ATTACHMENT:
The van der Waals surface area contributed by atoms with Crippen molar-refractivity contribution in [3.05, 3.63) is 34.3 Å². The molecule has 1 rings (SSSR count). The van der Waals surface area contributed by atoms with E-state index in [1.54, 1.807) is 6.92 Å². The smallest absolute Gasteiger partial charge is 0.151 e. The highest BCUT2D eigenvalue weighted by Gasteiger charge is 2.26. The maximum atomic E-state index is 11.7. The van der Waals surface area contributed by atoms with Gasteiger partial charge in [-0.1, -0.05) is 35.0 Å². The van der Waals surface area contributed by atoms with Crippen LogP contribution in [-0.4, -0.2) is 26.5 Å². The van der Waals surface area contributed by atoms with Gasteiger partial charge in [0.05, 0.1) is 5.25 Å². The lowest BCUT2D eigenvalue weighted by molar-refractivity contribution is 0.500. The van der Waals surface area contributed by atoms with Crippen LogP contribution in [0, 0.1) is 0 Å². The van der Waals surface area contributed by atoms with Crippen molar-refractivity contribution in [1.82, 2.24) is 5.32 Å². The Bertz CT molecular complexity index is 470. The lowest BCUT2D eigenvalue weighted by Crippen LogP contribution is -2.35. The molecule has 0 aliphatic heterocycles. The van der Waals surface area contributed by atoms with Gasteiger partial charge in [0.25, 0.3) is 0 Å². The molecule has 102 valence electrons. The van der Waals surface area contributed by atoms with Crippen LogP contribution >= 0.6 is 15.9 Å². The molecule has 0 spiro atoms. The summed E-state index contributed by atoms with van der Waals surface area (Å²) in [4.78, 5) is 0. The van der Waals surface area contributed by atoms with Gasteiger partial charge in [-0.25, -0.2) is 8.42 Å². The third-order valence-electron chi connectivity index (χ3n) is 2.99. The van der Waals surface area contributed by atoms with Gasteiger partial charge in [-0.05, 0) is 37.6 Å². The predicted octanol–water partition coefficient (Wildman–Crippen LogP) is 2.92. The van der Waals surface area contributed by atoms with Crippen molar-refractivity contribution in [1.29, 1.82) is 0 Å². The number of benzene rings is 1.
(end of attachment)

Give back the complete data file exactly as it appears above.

The van der Waals surface area contributed by atoms with Crippen molar-refractivity contribution in [3.05, 3.63) is 34.3 Å². The molecule has 1 rings (SSSR count). The van der Waals surface area contributed by atoms with E-state index in [1.54, 1.807) is 6.92 Å². The smallest absolute Gasteiger partial charge is 0.151 e. The highest BCUT2D eigenvalue weighted by Gasteiger charge is 2.26. The maximum atomic E-state index is 11.7. The van der Waals surface area contributed by atoms with Gasteiger partial charge in [-0.1, -0.05) is 35.0 Å². The van der Waals surface area contributed by atoms with Crippen LogP contribution in [-0.4, -0.2) is 26.5 Å². The van der Waals surface area contributed by atoms with Gasteiger partial charge in [0.05, 0.1) is 5.25 Å². The lowest BCUT2D eigenvalue weighted by molar-refractivity contribution is 0.500. The van der Waals surface area contributed by atoms with Crippen LogP contribution in [0, 0.1) is 0 Å². The van der Waals surface area contributed by atoms with Crippen molar-refractivity contribution in [1.82, 2.24) is 5.32 Å². The Bertz CT molecular complexity index is 470. The lowest BCUT2D eigenvalue weighted by Crippen LogP contribution is -2.35. The molecule has 0 aliphatic heterocycles. The van der Waals surface area contributed by atoms with Gasteiger partial charge in [0.25, 0.3) is 0 Å². The molecule has 102 valence electrons. The van der Waals surface area contributed by atoms with Crippen LogP contribution >= 0.6 is 15.9 Å². The molecule has 0 spiro atoms. The summed E-state index contributed by atoms with van der Waals surface area (Å²) in [4.78, 5) is 0. The van der Waals surface area contributed by atoms with Gasteiger partial charge in [-0.25, -0.2) is 8.42 Å². The third-order valence-electron chi connectivity index (χ3n) is 2.99. The van der Waals surface area contributed by atoms with Gasteiger partial charge in [-0.05, 0) is 37.6 Å². The predicted octanol–water partition coefficient (Wildman–Crippen LogP) is 2.92. The van der Waals surface area contributed by atoms with Crippen molar-refractivity contribution in [1.29, 1.82) is 0 Å². The number of benzene rings is 1.